The outlook for stroke patients today is more hopeful than ever due to advances in both stroke treatment and rehabilitation. Stroke rehabilitation works best when the patient, family, and rehabilitation staff works together as a team. Family members must learn about impairments and disabilities caused by the stroke and how to help the patient achieve optimal function again.

The goal of stroke rehabilitation is to help the patient return to the highest level of function and independence possible, while improving the overall quality of life physically, emotionally, and socially. Rehabilitation is designed to meet each person's specific needs; therefore, each program is different. Some general treatment components for stroke rehabilitation programs include the following:

  • Treating the basic disease and preventing complications

  • Treating the disability and improving function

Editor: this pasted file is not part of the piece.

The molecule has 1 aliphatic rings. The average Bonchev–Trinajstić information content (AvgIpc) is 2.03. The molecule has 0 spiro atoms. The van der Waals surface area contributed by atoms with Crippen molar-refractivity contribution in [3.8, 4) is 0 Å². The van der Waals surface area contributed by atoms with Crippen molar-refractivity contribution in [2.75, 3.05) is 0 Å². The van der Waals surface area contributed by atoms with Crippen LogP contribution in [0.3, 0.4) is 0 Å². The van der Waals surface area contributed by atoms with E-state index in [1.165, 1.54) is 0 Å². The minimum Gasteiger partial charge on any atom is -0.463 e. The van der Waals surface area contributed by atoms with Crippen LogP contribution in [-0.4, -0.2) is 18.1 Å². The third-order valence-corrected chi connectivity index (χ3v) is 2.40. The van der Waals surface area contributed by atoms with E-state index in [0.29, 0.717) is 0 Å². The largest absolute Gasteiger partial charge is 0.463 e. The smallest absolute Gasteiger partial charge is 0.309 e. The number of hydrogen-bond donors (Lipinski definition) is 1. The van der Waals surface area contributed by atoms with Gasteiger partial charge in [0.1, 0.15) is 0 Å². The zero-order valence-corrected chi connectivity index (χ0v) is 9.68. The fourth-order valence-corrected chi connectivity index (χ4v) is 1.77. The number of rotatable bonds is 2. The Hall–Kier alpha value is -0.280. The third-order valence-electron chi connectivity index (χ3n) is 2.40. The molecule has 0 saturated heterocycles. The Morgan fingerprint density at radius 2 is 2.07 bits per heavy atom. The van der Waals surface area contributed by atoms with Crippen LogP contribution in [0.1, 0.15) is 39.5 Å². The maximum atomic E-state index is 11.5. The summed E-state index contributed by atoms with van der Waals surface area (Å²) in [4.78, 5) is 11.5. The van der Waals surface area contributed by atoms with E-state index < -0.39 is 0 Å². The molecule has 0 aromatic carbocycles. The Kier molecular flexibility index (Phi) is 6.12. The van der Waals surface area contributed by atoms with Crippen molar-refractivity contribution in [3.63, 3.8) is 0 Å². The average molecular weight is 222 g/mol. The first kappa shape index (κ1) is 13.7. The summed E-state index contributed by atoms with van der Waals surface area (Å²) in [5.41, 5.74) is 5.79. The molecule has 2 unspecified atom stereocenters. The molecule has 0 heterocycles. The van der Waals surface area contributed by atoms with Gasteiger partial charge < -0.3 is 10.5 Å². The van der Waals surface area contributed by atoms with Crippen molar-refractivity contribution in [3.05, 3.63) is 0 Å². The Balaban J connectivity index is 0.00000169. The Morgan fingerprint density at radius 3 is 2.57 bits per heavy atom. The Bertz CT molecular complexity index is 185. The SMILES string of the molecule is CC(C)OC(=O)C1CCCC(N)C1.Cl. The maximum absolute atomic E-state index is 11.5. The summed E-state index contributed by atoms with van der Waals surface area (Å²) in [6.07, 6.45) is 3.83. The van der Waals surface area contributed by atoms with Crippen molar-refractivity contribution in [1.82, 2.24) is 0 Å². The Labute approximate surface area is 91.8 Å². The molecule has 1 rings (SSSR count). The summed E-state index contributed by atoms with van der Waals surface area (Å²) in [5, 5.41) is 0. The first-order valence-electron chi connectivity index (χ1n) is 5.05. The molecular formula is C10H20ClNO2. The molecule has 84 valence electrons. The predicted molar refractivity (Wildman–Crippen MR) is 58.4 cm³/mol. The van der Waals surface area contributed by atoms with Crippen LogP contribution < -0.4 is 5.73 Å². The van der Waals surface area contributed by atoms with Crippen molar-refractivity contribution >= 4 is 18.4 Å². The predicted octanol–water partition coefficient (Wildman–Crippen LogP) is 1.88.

• Providing adaptive tools and altering the environment

  • Teaching the patient and family and helping them adapt to lifestyle changes

Stroke can cause several types of disabilities: paralysis or problems controlling movement such as walking or balance and/or swallowing; sensory (ability to feel touch, pain, temperature, or position) disturbances; difficulty using or understanding language; thinking and memory problems, and emotional disturbances. Stroke rehabilitation can help you recover from the effects of stroke, relearn skills, and new ways to perform tasks and depends on many variables, including the following:

  • Cause, location, and severity of stroke

  • Type and degree of any impairments and disabilities from the stroke

  • Overall health of the patient

  • Family support

Areas covered in stroke rehabilitation programs may include:

Patient need

Example

Self-care skills, including activities of daily living (ADLs)

Feeding, grooming, bathing, dressing, toileting, and sexual functioning

Mobility skills

Walking, transfers, and self-propelling a wheelchair

Communication skills